compassion, collaboration & cooperation iN transistion
ARE so well defined and clearly understood that Naylor and Ball have a fixed point in a turning world from which to conduct their elegant and ironic experiments with form, colour and texture. Modern design is thus celebrated in a critical way with such principles as honesty in materials and the avoidance of decoration subjected to the Postmodern twist.
Interestingly, in staking a claim for designers to control an alternative narrative of the object, Naylor and Ball don't approach their subject as a purely visual medium. Many of their IDEAS seem to emerge not through sketching but through language and wordplay as if they are literally taking the argument about Modernism at its word and turning [IT] on its head.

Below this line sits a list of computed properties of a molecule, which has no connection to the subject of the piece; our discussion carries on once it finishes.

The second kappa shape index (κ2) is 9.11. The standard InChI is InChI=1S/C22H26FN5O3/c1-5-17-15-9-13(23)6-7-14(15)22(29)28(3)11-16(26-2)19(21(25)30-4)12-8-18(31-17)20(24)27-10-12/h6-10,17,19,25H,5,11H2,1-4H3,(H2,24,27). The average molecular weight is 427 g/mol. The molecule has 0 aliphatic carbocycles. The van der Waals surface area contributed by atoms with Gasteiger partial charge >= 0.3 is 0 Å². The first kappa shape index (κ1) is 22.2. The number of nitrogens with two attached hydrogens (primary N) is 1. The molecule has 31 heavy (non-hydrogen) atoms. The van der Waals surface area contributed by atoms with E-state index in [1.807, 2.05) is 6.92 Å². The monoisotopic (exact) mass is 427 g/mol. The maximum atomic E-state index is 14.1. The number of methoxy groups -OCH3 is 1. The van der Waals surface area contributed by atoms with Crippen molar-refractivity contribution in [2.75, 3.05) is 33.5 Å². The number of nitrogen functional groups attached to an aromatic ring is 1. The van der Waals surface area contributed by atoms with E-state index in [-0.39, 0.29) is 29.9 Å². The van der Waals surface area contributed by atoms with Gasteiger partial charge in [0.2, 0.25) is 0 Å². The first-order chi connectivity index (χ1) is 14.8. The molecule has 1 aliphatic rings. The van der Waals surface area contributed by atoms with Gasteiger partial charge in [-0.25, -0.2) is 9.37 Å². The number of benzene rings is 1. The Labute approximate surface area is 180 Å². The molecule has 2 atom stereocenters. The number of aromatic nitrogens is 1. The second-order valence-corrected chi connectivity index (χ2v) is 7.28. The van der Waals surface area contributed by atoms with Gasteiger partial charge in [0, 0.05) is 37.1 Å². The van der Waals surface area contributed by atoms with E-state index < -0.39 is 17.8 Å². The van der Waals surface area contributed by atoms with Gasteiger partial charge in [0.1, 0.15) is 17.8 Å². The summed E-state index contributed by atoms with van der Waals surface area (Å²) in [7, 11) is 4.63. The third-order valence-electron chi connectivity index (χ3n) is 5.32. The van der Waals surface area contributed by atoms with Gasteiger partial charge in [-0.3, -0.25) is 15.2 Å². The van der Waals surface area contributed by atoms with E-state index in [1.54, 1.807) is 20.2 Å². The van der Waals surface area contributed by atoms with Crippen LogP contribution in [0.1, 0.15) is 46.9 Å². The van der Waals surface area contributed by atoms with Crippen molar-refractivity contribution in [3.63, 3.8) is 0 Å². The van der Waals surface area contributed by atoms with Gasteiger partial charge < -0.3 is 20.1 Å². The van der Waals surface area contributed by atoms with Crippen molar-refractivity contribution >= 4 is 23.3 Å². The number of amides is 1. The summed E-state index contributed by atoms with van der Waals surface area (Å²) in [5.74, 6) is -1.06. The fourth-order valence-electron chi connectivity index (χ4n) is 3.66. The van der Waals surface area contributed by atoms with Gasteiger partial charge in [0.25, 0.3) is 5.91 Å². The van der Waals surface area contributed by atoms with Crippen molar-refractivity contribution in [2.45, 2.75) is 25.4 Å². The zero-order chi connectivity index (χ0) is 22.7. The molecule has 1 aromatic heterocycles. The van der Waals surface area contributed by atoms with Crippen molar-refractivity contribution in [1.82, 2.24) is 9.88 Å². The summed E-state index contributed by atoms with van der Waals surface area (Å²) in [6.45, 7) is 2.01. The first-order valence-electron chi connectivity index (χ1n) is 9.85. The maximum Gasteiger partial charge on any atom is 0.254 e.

THERE [IS] a real relish for the lexicon of text and image in their book Form Follows Idea both unusual and adventurous. WORDS are described by Naylor and Ball as "delicious, powerful and tenacious". Commentary and creative process are ambitiously intertwined so that the familiar character witnesses for the Modern Movement - Adolph Loos, Robert Venturi, Walter Gropius, Charles Eames and so on - are referenced not just in the text but in the pieces themselves.
Jeremy Myerson foreword to FORM FOLLOWS IDEA
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